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A woman with short hair and glasses speaking into a microphone

‘Mainstream’ media has not yet clocked the seismic cultural significance, for autistic audiences, of Hannah Gadsby’s newest show, Douglas. A lofty but quite oblivious New York Times review by Jason Zinoman misses the mark, because the reviewer seems to have no knowledge of autistic culture. 

A person walking away from the viewer in a wooded landscape with river

(a review)

Illuminating the Wilderness is about everything while appearing to be about nothing much, if you choose not to enter into its world. It’s about noticing people who notice things. It’s about paying attention.

Sonia Boue Studio.jpg

Business of Art:
Neurodivergent Artists Build Community

Network ableism in my experience is the assumption that social privilege (ability) is a baseline we all have access to if and when we want it. Because most opportunity in the arts involves some networking, this is a serious access issue for us. 


Sonia Boué is an Anglo-Spanish multiform artist. Her practice is concerned with a legacy of exile, leading to a growing body of work which relates to the Spanish Civil War, 1936-1939.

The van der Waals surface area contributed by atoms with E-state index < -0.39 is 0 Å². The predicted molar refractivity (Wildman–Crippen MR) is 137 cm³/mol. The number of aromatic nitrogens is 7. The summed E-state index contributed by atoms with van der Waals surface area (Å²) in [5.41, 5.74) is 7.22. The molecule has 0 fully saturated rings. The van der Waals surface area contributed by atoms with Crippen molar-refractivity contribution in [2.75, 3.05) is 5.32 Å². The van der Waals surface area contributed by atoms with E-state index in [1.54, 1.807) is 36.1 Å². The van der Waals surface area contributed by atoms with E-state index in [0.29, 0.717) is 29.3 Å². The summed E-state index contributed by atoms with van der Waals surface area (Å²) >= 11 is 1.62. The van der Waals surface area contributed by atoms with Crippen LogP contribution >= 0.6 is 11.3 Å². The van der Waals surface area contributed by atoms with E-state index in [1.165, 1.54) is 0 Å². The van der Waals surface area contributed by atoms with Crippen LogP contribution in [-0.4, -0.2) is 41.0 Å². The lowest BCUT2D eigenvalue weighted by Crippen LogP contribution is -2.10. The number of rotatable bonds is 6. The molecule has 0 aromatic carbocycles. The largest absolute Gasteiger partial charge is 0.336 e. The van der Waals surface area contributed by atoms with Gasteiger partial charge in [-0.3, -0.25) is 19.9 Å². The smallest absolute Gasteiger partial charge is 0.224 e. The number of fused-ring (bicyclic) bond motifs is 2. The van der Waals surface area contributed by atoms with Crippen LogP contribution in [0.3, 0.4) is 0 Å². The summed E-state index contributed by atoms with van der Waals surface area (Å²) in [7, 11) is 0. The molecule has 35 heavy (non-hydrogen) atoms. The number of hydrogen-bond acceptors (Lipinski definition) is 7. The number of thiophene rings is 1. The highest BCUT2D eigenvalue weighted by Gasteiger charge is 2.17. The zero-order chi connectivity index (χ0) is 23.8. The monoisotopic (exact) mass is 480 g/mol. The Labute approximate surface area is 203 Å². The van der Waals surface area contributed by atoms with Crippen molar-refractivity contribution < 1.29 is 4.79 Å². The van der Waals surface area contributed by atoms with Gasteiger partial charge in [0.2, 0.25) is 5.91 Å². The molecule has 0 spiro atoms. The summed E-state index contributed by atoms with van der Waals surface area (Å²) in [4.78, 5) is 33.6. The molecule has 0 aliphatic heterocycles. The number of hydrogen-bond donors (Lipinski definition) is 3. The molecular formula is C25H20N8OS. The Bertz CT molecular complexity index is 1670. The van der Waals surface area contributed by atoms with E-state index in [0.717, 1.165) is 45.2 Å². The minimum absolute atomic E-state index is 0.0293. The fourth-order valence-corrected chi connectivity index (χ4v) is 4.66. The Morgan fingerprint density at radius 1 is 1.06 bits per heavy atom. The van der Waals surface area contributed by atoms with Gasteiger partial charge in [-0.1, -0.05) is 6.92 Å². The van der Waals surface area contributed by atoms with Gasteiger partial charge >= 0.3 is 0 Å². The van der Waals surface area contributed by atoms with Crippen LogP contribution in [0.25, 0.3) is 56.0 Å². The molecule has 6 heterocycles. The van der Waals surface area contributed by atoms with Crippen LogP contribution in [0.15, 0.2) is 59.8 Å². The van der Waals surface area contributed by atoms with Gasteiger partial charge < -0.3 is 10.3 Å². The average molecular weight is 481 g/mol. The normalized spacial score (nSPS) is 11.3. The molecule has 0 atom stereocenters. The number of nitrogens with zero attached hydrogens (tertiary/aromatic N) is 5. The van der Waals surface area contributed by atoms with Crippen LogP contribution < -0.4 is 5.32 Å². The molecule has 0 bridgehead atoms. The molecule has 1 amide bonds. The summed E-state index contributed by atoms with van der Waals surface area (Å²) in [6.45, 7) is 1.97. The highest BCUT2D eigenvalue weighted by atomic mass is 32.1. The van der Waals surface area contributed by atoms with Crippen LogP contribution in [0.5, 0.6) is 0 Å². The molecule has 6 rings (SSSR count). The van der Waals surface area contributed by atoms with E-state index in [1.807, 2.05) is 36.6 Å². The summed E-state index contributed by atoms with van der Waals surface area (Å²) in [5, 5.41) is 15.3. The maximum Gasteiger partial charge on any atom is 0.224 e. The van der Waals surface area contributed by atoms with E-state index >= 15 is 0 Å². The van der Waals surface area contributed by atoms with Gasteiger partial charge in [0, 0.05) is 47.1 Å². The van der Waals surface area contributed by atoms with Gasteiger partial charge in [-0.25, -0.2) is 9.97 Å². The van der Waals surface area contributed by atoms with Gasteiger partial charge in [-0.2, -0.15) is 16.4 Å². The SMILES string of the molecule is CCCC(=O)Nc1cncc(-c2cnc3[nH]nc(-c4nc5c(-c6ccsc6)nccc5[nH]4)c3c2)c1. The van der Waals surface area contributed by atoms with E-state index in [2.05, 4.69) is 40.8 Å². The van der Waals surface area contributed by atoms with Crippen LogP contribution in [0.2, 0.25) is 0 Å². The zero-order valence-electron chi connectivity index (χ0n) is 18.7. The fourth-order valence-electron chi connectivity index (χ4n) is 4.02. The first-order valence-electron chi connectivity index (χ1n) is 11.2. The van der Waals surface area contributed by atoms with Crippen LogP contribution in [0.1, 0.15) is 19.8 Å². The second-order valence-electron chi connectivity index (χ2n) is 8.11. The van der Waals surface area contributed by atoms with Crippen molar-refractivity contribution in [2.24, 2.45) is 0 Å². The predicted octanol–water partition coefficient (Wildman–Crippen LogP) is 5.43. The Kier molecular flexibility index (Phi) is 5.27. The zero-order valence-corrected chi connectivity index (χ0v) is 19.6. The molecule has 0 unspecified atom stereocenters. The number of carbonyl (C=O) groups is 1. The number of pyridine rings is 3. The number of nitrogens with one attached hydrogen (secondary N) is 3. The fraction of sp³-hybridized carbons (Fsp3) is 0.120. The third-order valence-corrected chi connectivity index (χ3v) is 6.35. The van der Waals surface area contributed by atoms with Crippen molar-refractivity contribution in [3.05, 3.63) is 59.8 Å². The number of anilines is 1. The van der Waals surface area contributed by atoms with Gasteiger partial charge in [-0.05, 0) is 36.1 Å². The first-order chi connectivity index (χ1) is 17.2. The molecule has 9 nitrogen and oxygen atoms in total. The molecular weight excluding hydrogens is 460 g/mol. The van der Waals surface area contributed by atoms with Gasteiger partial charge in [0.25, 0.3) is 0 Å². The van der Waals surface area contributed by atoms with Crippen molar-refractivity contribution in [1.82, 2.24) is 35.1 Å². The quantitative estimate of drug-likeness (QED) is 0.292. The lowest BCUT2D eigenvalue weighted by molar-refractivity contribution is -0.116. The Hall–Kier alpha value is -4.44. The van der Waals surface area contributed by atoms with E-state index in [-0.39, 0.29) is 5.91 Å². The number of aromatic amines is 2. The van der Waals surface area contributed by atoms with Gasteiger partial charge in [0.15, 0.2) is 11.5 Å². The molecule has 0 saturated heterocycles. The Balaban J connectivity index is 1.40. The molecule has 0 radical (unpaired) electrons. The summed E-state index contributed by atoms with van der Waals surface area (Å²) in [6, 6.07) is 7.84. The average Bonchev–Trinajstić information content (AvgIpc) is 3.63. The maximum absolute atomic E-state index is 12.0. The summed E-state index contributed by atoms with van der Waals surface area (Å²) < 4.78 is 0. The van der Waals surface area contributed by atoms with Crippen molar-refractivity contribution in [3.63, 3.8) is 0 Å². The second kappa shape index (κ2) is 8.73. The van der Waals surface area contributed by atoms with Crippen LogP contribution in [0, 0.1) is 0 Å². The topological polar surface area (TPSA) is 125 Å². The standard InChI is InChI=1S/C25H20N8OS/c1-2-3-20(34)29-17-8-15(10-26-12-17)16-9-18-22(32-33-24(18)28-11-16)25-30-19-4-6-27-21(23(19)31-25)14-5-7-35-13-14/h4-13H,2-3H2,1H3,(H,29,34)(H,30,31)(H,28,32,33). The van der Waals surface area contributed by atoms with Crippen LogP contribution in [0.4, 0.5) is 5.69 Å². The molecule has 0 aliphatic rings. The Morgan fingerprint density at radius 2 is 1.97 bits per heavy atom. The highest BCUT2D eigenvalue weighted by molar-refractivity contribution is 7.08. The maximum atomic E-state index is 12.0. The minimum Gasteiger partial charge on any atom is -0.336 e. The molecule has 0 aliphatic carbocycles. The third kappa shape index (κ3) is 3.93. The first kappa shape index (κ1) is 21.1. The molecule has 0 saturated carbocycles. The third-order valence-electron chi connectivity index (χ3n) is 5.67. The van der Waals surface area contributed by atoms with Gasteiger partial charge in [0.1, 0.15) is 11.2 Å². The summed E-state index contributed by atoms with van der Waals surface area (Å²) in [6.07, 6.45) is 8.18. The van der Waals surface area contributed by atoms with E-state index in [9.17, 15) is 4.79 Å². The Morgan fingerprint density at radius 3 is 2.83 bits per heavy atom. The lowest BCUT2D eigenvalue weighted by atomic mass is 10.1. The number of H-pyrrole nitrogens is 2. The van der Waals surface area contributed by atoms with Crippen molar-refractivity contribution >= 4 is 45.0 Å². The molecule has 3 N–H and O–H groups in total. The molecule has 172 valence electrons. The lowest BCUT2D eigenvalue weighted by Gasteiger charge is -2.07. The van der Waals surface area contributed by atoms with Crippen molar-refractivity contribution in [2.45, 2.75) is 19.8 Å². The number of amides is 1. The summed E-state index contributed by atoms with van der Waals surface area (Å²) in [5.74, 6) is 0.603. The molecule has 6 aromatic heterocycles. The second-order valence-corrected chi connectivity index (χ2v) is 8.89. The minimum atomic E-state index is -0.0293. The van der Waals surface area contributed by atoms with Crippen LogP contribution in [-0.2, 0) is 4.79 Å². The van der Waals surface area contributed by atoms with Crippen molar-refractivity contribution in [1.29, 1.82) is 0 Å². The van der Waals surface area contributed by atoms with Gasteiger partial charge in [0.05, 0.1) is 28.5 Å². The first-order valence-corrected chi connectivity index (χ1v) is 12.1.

In 2015 she was recognised by researchers at Tate Britain as a singular voice responding to this history within a British context.

A pen and ink cartoon of a child looking at a very small woman

Get networked in!
Autism and systemic ableism in the arts.

My name is Sonia Boué and I’m an autistic artist. I’ve had a lot of luck in my career lately –  which has largely come about using my own autistic methods and working with two truly wonderful mentors. On the face of it I look pretty networked in, but most of my opportunities have come from sharing my work and ideas online.

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